AFP reporter and photographer Karam al-Masri has continued to cover the conflict in Syria despite periods of detention and personal tragedyAFP reporter and photographer Karam al-Masri has continued to cover the conflict in Syria despite periods of detention and personal tragedy (AFP Photo/Karam Al-Masri)
Aleppo (Syria) (AFP) - With pools of blood and shredded bodies on the streets, the rebel-held east of Syrian city Aleppo has been reduced to an apocalyptic battlefront under relentless regime and Russian bombardment.
Doctors at one of the last functioning hospitals said they were being forced to carry out swift amputations just to keep survivors alive.
"This morning alone we had 60 wounded come in," said Ahmed, a doctor who asked not to be fully identified out of fear for his life and for the hospital under persistent bombing and air strikes since a new offensive was unleashed on Thursday.
"We're carrying out a large number of amputations just so they survive because otherwise we don't have the means to treat them," he said.
"Many of the wounded are dying before our eyes -- we're helpless," added the doctor, circled by men and children stretched out in pain on the floor.
With supplies of blood and intravenous drips exhausted, Ahmed said the challenge of saving lives was growing hopeless, especially where head injuries are involved.
On one bed, a little boy glanced in silence at his blood-soaked hands.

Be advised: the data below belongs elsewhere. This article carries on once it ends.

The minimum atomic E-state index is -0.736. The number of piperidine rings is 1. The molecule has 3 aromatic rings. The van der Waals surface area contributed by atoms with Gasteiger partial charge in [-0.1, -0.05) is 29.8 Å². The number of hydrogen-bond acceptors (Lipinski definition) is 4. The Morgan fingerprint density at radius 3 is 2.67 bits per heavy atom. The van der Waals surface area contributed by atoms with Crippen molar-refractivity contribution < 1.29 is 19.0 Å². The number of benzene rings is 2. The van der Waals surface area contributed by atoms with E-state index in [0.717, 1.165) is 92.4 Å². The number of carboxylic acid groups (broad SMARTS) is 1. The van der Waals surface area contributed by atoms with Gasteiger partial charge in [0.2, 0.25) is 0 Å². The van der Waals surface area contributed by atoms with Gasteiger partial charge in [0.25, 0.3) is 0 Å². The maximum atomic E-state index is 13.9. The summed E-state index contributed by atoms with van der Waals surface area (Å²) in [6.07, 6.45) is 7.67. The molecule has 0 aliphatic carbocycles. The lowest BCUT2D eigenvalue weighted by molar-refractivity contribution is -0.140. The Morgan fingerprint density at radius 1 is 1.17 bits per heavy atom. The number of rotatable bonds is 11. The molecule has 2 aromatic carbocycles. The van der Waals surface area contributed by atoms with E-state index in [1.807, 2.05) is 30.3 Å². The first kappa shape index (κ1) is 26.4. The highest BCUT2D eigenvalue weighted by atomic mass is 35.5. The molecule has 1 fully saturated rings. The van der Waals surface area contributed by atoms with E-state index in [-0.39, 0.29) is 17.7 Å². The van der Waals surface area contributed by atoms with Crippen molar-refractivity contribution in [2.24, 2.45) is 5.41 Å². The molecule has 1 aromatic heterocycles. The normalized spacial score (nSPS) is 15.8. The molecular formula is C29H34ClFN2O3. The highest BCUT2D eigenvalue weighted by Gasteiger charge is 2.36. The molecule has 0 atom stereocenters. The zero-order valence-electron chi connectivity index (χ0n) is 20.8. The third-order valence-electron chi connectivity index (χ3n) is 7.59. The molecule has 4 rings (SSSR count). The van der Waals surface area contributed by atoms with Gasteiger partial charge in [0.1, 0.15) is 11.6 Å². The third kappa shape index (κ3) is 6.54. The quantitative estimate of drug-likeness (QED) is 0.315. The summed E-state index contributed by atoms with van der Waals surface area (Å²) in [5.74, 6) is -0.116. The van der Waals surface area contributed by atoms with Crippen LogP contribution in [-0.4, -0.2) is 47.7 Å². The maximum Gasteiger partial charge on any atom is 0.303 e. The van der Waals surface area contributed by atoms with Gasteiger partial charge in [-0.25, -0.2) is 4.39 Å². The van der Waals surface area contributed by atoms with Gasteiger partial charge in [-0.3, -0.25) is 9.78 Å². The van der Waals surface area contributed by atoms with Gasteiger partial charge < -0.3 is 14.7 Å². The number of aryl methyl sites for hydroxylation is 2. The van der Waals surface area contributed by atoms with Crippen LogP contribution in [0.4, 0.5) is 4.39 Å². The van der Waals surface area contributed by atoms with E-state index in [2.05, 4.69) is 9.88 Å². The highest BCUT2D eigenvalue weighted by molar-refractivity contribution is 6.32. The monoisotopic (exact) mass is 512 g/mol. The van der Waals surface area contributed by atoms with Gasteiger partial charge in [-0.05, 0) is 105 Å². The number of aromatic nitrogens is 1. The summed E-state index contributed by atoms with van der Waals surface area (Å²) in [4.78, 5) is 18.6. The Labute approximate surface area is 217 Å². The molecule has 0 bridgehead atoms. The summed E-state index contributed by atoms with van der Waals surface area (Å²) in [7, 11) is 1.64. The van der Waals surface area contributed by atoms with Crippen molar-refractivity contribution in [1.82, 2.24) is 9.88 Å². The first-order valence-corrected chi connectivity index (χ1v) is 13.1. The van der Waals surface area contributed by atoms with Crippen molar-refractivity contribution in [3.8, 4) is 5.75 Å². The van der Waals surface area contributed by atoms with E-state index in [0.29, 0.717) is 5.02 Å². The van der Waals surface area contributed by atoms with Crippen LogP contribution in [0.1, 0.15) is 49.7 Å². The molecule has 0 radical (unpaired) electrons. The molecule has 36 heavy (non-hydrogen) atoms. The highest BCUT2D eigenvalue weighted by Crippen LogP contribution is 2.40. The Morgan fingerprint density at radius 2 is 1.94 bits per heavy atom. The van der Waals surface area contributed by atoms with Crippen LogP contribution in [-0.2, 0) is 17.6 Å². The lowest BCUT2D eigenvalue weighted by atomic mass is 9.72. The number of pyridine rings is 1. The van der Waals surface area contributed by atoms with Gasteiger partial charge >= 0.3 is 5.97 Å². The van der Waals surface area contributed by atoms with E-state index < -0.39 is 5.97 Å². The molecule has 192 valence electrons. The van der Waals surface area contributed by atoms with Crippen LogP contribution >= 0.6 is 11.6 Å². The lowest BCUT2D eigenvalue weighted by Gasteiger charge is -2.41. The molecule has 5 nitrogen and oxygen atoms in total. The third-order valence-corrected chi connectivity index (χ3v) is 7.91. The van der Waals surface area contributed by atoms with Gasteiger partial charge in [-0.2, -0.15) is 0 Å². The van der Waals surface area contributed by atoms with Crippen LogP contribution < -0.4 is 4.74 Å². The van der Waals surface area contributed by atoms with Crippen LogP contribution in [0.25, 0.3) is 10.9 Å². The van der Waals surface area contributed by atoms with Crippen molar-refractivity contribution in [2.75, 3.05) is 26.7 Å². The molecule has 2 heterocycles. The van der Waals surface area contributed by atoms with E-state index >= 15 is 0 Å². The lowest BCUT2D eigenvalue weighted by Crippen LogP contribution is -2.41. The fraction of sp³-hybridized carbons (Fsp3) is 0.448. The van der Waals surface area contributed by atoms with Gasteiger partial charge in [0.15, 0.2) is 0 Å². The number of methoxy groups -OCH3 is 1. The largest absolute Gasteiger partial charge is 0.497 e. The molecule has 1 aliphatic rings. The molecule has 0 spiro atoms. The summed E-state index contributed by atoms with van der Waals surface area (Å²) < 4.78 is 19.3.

It was a scene reminiscent of four-year-old Omran whose haunting picture sitting dazed and confused in the back of an Aleppo ambulance last month made front pages around the world.
Only three or four hospitals are still operational in government-besieged east Aleppo, far short of what is needed to cope with the flood of hundreds of casualties from among the estimated 250,000 people trapped in the rebel-held areas.
- Death of a baby -
Saturday's initial death toll stood at 32 but was expected to rise because people remained trapped under rubble, according to the Syrian Observatory for Human Rights, a Britain-based monitoring group.
The wounded small boy on the hospital bed lost a baby brother when an air strike devastated their family's apartment in the Bab al-Nayrab district.
"We were home when a missile crashed into our road," said their father, Nizar, standing red-eyed and holding back tears outside what remained of their house.
"Half of the building just caved in and our baby was hit on the head. He died on the spot," said the father, his youngest child lying on the ground wrapped in a blanket to conceal the head injury from his mother.
"I'm waiting for relatives to finish digging his grave so I can bury him," he said.
In Bustan al-Qasr, another district under the barrage of bombs, at least seven people were killed in a strike as they queued to buy yoghurt at a market.
The attack left a pool of blood, the grim odour of death and body parts in the front line district between the government-held west and the rebel-held east of the city that was Syria's economic hub before war reached it in 2012.
In near-apocalyptic scenes, the streets of several parts of east Aleppo are filled with mountains of rubble, burned-out cars and toppled electricity poles.
In Al-Kalasseh, Mohammed dug desperately with his bare hands to try to locate his uncle under the rubble.
"Civil defence workers came to rescue him but there was another strike that wounded six of their volunteers and they left," he said.